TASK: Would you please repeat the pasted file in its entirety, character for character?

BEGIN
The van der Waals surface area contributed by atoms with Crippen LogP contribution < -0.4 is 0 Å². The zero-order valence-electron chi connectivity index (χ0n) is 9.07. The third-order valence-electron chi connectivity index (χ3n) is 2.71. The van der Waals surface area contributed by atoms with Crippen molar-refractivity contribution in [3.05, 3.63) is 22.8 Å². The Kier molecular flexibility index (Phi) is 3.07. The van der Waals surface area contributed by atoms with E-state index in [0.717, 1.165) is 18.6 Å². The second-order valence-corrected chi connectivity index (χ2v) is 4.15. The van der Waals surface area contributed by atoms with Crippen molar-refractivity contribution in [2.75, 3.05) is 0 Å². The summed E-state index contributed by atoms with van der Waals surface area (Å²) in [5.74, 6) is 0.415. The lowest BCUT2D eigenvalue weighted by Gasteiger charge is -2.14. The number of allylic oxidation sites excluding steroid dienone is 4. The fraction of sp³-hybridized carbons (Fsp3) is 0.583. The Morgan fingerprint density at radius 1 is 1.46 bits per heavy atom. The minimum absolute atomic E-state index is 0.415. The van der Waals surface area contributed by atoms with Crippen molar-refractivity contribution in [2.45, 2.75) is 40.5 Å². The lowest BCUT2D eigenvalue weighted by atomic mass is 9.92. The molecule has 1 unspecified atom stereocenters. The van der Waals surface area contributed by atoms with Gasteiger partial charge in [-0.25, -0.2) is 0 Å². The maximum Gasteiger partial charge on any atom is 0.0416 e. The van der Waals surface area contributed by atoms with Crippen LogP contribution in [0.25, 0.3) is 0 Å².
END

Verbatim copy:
The van der Waals surface area contributed by atoms with Crippen LogP contribution < -0.4 is 0 Å². The zero-order valence-electron chi connectivity index (χ0n) is 9.07. The third-order valence-electron chi connectivity index (χ3n) is 2.71. The van der Waals surface area contributed by atoms with Crippen molar-refractivity contribution in [3.05, 3.63) is 22.8 Å². The Kier molecular flexibility index (Phi) is 3.07. The van der Waals surface area contributed by atoms with E-state index in [0.717, 1.165) is 18.6 Å². The second-order valence-corrected chi connectivity index (χ2v) is 4.15. The van der Waals surface area contributed by atoms with Crippen molar-refractivity contribution in [2.75, 3.05) is 0 Å². The summed E-state index contributed by atoms with van der Waals surface area (Å²) in [5.74, 6) is 0.415. The lowest BCUT2D eigenvalue weighted by Gasteiger charge is -2.14. The number of allylic oxidation sites excluding steroid dienone is 4. The fraction of sp³-hybridized carbons (Fsp3) is 0.583. The Morgan fingerprint density at radius 1 is 1.46 bits per heavy atom. The minimum absolute atomic E-state index is 0.415. The van der Waals surface area contributed by atoms with Crippen molar-refractivity contribution in [2.45, 2.75) is 40.5 Å². The lowest BCUT2D eigenvalue weighted by atomic mass is 9.92. The molecule has 1 unspecified atom stereocenters. The van der Waals surface area contributed by atoms with Gasteiger partial charge in [-0.25, -0.2) is 0 Å². The maximum Gasteiger partial charge on any atom is 0.0416 e. The van der Waals surface area contributed by atoms with Crippen LogP contribution in [0.25, 0.3) is 0 Å².